"Ow," I breathed out. I uncurled my hands when I realised how tightly I had fisted them up. Little tracks of blood dripped onto the floor. The stains made me put things into perspective. The guardians might have to abide by societal laws, but I didn't. As my mother had put it, I didn't have a voice. I would have to give myself one and make the rules up as I went. "You want to do a little recruiting around the school?" I asked Christian quietly.

He nodded once, a wary look in his eyes. "What were you thinking? I mean, it's not like we can ask the elementary campus to offer up kids to fight for us. You must have some sort of reasonable plan in mind."

"As reasonable as I can get," I offered. "We can't fight the Strigoi. We'll always be outnumbered. What we can do is out-strategise them. We need to use our small number to our advantage. I'm thinking we bring a little sun to the Strigoi. If there's one thing I won't do, it's let Eddie and Adrian die without hope."

"I can bring the offensive magic to the party. What do you have to offer?" Christian asked as we jogged off to the dormitories.

"I can probably get some senior dhampirs to tag along. If I pull this off as planned, then we won't need to go into the Strigoi hidey-hole. We'll be outside in the sunlight. If things turn sour we'll need some muscle to hold the fort while the Moroi flee. I wonder if we can get some guardians on side," I mused aloud. "There has to be a few of them who feel the same way we do."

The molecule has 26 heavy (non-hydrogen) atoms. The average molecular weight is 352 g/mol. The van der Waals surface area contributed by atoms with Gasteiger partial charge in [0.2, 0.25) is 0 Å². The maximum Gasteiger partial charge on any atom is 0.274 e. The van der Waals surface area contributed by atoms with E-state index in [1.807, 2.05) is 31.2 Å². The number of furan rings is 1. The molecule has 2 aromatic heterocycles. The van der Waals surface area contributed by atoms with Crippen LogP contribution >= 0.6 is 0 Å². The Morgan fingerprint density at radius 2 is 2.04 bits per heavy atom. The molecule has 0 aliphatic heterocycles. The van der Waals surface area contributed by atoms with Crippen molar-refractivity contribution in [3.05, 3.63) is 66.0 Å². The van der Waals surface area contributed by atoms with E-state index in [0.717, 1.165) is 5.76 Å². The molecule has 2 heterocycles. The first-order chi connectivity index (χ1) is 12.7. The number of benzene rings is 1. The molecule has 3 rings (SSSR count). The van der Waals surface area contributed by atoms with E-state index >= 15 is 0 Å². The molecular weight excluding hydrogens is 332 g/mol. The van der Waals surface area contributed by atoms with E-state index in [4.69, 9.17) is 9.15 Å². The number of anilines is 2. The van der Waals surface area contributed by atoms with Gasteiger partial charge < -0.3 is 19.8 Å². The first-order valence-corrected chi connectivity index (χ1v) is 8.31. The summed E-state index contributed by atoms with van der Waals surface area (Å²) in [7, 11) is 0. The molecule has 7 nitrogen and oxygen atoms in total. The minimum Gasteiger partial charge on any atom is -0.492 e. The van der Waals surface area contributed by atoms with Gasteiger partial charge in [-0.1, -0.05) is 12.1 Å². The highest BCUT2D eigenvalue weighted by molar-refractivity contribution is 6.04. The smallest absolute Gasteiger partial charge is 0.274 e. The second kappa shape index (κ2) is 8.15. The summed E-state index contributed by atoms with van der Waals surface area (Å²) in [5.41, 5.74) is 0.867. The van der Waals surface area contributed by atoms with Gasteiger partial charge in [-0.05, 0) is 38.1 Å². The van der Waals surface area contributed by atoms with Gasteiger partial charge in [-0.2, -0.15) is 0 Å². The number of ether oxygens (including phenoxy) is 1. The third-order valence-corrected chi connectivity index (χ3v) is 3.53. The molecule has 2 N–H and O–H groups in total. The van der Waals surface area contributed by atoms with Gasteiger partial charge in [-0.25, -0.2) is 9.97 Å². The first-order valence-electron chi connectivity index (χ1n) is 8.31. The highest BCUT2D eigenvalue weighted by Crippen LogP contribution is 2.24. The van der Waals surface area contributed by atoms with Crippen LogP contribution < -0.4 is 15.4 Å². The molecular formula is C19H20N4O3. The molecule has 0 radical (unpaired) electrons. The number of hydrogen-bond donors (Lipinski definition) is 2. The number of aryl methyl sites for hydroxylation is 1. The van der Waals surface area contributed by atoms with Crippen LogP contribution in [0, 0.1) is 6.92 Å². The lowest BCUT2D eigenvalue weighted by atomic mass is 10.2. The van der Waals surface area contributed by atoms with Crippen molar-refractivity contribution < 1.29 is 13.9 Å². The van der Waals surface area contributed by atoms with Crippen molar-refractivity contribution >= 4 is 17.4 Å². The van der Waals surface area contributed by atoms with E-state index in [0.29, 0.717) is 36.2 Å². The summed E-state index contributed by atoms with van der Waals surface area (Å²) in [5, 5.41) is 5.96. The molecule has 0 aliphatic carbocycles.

We came to a halt as we reached the cafeteria. Most of the students had decided to stick with the rest of the school body. I didn't blame them. I couldn't imagine spending time alone for weeks to come. Images from yesterday kept trying to force their way to my consciousness. The drugs numbed the majority of my grief, but that didn't mean I could switch off my thoughts. They still plagued me with worry.

"My motley crew of Moroi should be in here," Christian interjected. "Knowing them, they're probably plotting in a corner somewhere. I'll do a quick sweep around the room to try and gather as many of them as possible. I don't think all of them will agree to the task, but a good few definitely will." Christian started off towards the crowds, but stopped to face me with a serious expression on his face. "You will take care of them, won't you? I don't want more people to die because we're inexperienced and foolhardy."